Summer Wars

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Summer Wars
The film poster shows a boy and a girl standing next to each other. Behind them is a group of people, televisions and a boat. In the background is partly cloudy sky and grassy hills and at the top is the tagline. The middle has the four lead actors and credits, and the bottom contains the film's name and a list of the character designer and director's previous works, as well as the theme song performer.
Theatrical release poster
Directed by Mamoru Hosoda
Produced by
  • Nozomu Takahashi
  • Takuya Ito
  • Takashi Watanabe
  • Yuichiro Saito
Screenplay by Satoko Okudera
Story by Mamoru Hosoda
Starring
Music by Akihiko Matsumoto
Cinematography Yukihiro Masumoto
Edited by Shigeru Nishiyama
Production
  company
Madhouse
Distributed by Warner Bros. Pictures
Release date(s)
  • August 1, 2009 (2009-08-01)
Running time 114 minutes[1]
Country Japan
Language Japanese
Box office US$18,353,560[2]

Summer Wars (サマーウォーズ Samā Wōzu?) is a 2009 Japanese animated science fiction film directed by Mamoru Hosoda, animated by Madhouse and distributed by Warner Bros. Pictures. The film's voice cast includes Ryunosuke Kamiki, Nanami Sakuraba, Mitsuki Tanimura, Sumiko Fuji and Ayumu Saitō. The film tells the story of Kenji Koiso, a timid eleventh-grade math genius who is taken to Ueda by twelfth-grade student Natsuki Shinohara to celebrate her great-grandmother's 90th birthday. However, he is falsely implicated in the hacking of a virtual world by a sadistic artificial intelligence named Love Machine. Kenji must repair the damage done to it and find a way to stop the rogue computer program from causing any further damage.

After producing The Girl Who Leapt Through Time, Madhouse was asked to produce the next film. Hosoda and writer Satoko Okudera conceived a story about a social network and a stranger's connection with a family. The real-life city of Ueda was chosen as the setting for Summer Wars, as part of the territory was once governed by the Sanada clan and was close to Hosoda's birthplace in Toyama. Hosoda used the clan as the basis for the Jinnouchi family after visiting his then-fiancé's home in Ueda.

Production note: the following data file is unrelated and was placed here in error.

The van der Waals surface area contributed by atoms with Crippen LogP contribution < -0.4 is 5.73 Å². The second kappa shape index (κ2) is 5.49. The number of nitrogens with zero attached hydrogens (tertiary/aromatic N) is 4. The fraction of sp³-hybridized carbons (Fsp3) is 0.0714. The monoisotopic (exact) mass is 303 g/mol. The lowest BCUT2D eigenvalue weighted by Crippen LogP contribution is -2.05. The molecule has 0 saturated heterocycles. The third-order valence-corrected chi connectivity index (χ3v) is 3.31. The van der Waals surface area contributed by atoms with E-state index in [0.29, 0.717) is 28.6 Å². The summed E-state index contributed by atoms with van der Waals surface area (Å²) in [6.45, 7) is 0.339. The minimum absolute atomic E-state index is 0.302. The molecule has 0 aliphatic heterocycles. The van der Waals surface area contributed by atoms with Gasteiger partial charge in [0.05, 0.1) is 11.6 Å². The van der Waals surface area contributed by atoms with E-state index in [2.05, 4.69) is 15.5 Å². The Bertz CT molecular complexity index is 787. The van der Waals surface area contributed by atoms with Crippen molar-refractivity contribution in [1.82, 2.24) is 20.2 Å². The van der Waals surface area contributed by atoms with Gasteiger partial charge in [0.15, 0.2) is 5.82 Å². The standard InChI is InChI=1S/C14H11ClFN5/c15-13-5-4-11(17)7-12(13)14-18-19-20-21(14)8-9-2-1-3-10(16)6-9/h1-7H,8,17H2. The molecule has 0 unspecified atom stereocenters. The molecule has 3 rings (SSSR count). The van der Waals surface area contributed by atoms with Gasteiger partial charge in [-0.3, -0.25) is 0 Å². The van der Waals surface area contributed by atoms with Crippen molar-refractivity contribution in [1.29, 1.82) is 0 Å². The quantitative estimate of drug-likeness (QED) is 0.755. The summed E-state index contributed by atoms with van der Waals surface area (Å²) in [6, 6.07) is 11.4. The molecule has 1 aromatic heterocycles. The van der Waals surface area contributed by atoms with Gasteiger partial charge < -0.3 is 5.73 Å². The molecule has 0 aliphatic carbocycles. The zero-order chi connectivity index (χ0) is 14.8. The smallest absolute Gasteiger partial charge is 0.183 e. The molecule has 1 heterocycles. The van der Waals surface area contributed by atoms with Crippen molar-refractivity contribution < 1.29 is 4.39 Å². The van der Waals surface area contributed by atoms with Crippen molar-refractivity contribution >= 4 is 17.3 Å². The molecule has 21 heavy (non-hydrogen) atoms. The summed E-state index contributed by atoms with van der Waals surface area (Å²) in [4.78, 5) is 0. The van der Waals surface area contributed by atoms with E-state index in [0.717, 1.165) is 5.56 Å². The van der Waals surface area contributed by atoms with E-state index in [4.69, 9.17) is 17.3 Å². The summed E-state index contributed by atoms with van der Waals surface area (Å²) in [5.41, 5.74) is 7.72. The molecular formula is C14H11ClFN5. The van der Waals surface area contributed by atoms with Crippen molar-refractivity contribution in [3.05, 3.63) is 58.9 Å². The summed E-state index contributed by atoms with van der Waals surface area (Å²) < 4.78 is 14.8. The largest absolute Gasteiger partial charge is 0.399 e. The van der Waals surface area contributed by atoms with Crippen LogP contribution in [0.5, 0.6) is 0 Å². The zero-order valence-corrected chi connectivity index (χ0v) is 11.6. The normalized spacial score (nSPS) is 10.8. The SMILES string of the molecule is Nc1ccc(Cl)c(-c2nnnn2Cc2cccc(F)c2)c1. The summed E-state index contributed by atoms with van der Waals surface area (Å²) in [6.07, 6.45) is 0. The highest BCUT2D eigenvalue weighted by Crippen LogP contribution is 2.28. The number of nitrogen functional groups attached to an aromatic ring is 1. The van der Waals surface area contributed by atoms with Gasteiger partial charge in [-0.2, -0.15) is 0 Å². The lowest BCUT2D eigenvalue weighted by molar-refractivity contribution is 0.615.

Production of Summer Wars commenced in 2006. Art director Youji Takeshige incorporated Japanese houses into his background designs. Hosoda also insisted that 80 family members were to be included as main characters. The project was first announced at the 2008 Tokyo International Anime Fair and the first trailer of the film was released in April 2009. Audience interest was fueled primarily through word of mouth and Internet publicity.[3] A manga adaptation of the film was written by Iqura Sugimoto and began its serialization in July 2009.

Summer Wars premiered in Japan on August 1, 2009. It grossed over US$1 million in its opening weekend in 127 theaters and ranked No. 7 at the box office. The film was well received by critics and the general audience and was financially successful, earning $18 million worldwide. It won several awards such as the 2010 Japan Academy Prize for Animation of the Year,[4] the 2010 Japan Media Arts Festival's Animation Division Grand Prize, the Anaheim International Film Festival's Audience Award for Best Animated Feature and was nominated for the 2009 Golden Leopard award at the Locarno International Film Festival.[5]